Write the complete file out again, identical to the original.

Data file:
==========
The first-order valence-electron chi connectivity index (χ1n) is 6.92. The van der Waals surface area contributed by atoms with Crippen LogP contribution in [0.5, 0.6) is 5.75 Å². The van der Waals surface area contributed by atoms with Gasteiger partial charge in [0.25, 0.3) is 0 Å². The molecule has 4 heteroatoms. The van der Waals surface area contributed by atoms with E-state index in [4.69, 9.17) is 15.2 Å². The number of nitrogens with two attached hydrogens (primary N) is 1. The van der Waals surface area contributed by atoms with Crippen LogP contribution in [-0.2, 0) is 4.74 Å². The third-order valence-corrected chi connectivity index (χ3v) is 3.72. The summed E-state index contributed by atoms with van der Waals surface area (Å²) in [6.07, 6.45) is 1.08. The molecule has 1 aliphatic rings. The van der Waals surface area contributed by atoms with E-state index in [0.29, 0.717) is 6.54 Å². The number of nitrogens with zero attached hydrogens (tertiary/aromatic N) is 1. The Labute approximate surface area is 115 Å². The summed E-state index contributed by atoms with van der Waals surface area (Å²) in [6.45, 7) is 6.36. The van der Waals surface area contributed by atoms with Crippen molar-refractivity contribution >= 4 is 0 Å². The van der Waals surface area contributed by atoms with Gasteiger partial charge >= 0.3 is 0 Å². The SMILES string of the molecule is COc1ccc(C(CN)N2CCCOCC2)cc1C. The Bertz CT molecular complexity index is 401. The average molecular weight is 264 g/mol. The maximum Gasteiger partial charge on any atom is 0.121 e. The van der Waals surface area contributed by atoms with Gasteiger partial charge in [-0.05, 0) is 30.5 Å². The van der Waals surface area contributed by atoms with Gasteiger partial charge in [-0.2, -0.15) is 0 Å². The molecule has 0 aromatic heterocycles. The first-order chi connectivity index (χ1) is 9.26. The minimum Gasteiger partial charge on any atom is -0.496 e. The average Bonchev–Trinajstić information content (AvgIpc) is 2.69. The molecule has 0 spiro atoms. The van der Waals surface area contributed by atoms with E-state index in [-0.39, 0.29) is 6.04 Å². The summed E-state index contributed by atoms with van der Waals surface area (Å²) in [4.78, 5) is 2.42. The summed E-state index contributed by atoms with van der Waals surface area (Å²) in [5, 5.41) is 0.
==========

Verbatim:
The first-order valence-electron chi connectivity index (χ1n) is 6.92. The van der Waals surface area contributed by atoms with Crippen LogP contribution in [0.5, 0.6) is 5.75 Å². The van der Waals surface area contributed by atoms with Gasteiger partial charge in [0.25, 0.3) is 0 Å². The molecule has 4 heteroatoms. The van der Waals surface area contributed by atoms with E-state index in [4.69, 9.17) is 15.2 Å². The number of nitrogens with two attached hydrogens (primary N) is 1. The van der Waals surface area contributed by atoms with Crippen LogP contribution in [-0.2, 0) is 4.74 Å². The third-order valence-corrected chi connectivity index (χ3v) is 3.72. The summed E-state index contributed by atoms with van der Waals surface area (Å²) in [6.07, 6.45) is 1.08. The molecule has 1 aliphatic rings. The van der Waals surface area contributed by atoms with E-state index in [0.29, 0.717) is 6.54 Å². The number of nitrogens with zero attached hydrogens (tertiary/aromatic N) is 1. The Labute approximate surface area is 115 Å². The summed E-state index contributed by atoms with van der Waals surface area (Å²) in [6.45, 7) is 6.36. The van der Waals surface area contributed by atoms with Crippen molar-refractivity contribution >= 4 is 0 Å². The van der Waals surface area contributed by atoms with Gasteiger partial charge >= 0.3 is 0 Å². The SMILES string of the molecule is COc1ccc(C(CN)N2CCCOCC2)cc1C. The Bertz CT molecular complexity index is 401. The average molecular weight is 264 g/mol. The maximum Gasteiger partial charge on any atom is 0.121 e. The van der Waals surface area contributed by atoms with Gasteiger partial charge in [-0.05, 0) is 30.5 Å². The van der Waals surface area contributed by atoms with Gasteiger partial charge in [-0.2, -0.15) is 0 Å². The molecule has 0 aromatic heterocycles. The first-order chi connectivity index (χ1) is 9.26. The minimum Gasteiger partial charge on any atom is -0.496 e. The average Bonchev–Trinajstić information content (AvgIpc) is 2.69. The molecule has 0 spiro atoms. The van der Waals surface area contributed by atoms with E-state index in [-0.39, 0.29) is 6.04 Å². The summed E-state index contributed by atoms with van der Waals surface area (Å²) in [4.78, 5) is 2.42. The summed E-state index contributed by atoms with van der Waals surface area (Å²) in [5, 5.41) is 0.